MANATEE — At a time of tremendous urgency in energy policy, states with an “open for business” sign on the door have a chance to create the next generation of jobs and profits in renewable energy, expected to be among the largest new markets on the planet, environmentalists say.
And while a bill sponsored by Rep. Keith Fitzgerald, D-Sarasota — which would allow those who generate electricity from renewable sources to sell it on the open market — so far has languished in the Florida Legislature, its concept is part of Capitol discussions, environmentalists and lawmakers say.
“The question is: Who gets to play in the market?” said Jerry Karnas, the Sarasota-based director for the Florida Climate Project, affiliated with the nonprofit Environmental Defense Fund.
“We want to encourage the widest participation possible, we want Lakewood Ranch to partner in the market, we want the Manatee Memorial Hospital to be able to put solar panels on the roof and make a profit on it.”
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“We don’t want it controlled by a very small group of folks, because then, you get market distortion and not a lot of liquidity,” he added.
In order to reach renewable energy targets designed to reduce greenhouse gases and halt global warming, the state could depend upon large companies, such as Florida Power & Light, to institute more eco-friendly ways of generating electricity, or it could use another method that would help smaller businesses to sell excess energy produced by alternative means by requiring electric companies to buy it, said Karnas.
“That’s what the Fitzgerald bill does, it would allow any hospital, school, church, farmer, to put solar panels on their roof, or to partner in the energy market,” said Karnas. “It’s important because you get a broader market, a bigger market, it ensures competition.”
And in a state dubbed “the Sunshine State,” such a strategy is eminently workable, he said.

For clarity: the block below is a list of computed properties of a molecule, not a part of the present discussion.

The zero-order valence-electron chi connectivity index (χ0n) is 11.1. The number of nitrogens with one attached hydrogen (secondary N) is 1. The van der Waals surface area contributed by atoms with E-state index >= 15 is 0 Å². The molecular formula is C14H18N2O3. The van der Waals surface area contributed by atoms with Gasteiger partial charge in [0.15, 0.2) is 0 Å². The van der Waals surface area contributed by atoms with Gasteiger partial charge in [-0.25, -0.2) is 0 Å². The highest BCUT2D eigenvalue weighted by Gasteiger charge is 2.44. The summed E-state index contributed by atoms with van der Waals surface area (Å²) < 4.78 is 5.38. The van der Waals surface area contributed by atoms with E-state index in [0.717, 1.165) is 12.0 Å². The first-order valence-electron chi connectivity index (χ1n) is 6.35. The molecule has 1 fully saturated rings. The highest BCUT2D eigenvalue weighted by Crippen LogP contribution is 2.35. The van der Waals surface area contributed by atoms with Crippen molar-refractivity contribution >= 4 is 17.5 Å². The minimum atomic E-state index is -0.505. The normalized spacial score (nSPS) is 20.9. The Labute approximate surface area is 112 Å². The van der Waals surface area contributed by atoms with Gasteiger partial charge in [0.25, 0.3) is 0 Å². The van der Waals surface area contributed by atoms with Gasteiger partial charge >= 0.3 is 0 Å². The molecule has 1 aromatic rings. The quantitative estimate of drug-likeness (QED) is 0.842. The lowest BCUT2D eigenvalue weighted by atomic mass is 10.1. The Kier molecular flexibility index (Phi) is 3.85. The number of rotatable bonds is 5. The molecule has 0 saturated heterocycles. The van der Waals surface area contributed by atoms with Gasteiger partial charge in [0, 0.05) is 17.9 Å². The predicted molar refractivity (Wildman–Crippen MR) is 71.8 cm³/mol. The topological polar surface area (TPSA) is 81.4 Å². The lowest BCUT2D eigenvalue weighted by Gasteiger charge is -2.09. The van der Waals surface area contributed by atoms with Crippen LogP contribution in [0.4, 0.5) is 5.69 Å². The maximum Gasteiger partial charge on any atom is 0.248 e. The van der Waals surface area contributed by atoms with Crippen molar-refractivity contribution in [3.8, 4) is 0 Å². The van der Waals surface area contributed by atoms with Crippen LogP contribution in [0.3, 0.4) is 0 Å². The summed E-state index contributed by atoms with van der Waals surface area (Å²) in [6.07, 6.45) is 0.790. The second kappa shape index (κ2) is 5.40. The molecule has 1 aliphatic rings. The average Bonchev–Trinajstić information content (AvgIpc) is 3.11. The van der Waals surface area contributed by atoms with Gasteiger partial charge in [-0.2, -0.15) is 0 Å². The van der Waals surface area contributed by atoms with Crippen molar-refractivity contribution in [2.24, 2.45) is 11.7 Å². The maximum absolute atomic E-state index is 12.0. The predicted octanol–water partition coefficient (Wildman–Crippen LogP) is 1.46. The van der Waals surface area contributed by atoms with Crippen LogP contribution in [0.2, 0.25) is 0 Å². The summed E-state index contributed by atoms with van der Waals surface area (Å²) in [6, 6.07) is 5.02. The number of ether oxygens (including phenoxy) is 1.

With the right moves in Tallahassee, those out of work could immediately shift to building solar facilities or launching businesses that sell renewable energy generated in other ways, such as wind power or conversion of methane gas, he said.
“Renewable energy is trying to get some of the same incentives traditional methods of generation have had for many years,” said Susan Glickman, a consultant for Southern Alliance for Clean Energy, a nonprofit organization based in Knoxville, Tenn., hoping to expand “clean” energy options in the South.
“It’s necessary to jump-start the market,” she said. “It’s a goal everyone shares, to want to jump-start the market for renewable energy. The discussion is in the details of that right now. There’ll be debate in detail, but it looks possible for Florida to come away with a target for renewable energy.”
Fitzgerald’s bill, House Bill 1317, would create the first statewide system in the U.S. providing a way for those who generate energy via alternative means, such as solar photovoltaic cells, to sell any excess to utility companies.
The bill calls for electric utilities to provide producers of renewable energy with interconnection and metering service; specifies fees for such services; and requires electric utilities to buy renewable energy at specified rates. A similar bill, Senate Bill 2392, is under consideration in the Senate.
Fitzgerald, a New College professor whose specialty is public policy, said his bill is popular among his constituents, but he wondered last week whether top House leaders might have sidetracked it. Still, he hoped his ideas would find a way into this year’s energy legislation.
On Tuesday, a state Senate panel approved a proposal to require Florida power companies to significantly increase the amount of electricity they produce from renewable sources, according to The News Service of Florida.
The bill, sponsored by Sen. Jim King, R-Jacksonville, would create a trust fund to help pay for the investment that will be required by a new proposed renewable energy standard that would have to be met by 2020, it said.
But the panel could not agree on the best way to help utility companies pay for it, it added.
House Speaker Pro Tempore Rep. Ron Reagan, R-Bradenton, said House leaders have nothing against Fitzgerald’s bill, but were awaiting Senate action and a framework in which to consider a wide range of possibilities.
“I know the energy committee is coming together,” Reagan said Wednesday. “They will meet the Senate leadership this week or next week. I know they’re looking at stuff, they’ll weigh all options available.”
Sara Kennedy, Herald reporter, can be reached at (941) 708-7908.